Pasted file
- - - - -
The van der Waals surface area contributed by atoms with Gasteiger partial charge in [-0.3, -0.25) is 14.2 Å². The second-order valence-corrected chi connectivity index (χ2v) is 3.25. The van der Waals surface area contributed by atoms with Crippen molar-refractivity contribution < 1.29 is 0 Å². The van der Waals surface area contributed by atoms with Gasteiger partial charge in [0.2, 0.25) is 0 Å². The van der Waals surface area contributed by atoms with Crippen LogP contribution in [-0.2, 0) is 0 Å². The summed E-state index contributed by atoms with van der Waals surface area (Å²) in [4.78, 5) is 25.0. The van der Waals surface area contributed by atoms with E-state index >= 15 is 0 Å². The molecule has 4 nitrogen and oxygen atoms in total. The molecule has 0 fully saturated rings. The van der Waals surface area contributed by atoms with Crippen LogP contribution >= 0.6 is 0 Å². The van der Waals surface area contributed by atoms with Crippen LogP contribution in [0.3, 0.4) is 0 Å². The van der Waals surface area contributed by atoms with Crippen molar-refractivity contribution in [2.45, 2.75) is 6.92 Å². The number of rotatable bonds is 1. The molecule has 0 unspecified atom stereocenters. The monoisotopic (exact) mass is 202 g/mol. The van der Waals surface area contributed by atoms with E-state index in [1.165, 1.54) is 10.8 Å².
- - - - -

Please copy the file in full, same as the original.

The van der Waals surface area contributed by atoms with Gasteiger partial charge in [-0.3, -0.25) is 14.2 Å². The second-order valence-corrected chi connectivity index (χ2v) is 3.25. The van der Waals surface area contributed by atoms with Crippen molar-refractivity contribution < 1.29 is 0 Å². The van der Waals surface area contributed by atoms with Gasteiger partial charge in [0.2, 0.25) is 0 Å². The van der Waals surface area contributed by atoms with Crippen LogP contribution in [-0.2, 0) is 0 Å². The summed E-state index contributed by atoms with van der Waals surface area (Å²) in [4.78, 5) is 25.0. The van der Waals surface area contributed by atoms with E-state index >= 15 is 0 Å². The molecule has 4 nitrogen and oxygen atoms in total. The molecule has 0 fully saturated rings. The van der Waals surface area contributed by atoms with Crippen LogP contribution >= 0.6 is 0 Å². The van der Waals surface area contributed by atoms with Crippen LogP contribution in [0.3, 0.4) is 0 Å². The van der Waals surface area contributed by atoms with Crippen molar-refractivity contribution in [2.45, 2.75) is 6.92 Å². The number of rotatable bonds is 1. The molecule has 0 unspecified atom stereocenters. The monoisotopic (exact) mass is 202 g/mol. The van der Waals surface area contributed by atoms with E-state index in [1.165, 1.54) is 10.8 Å².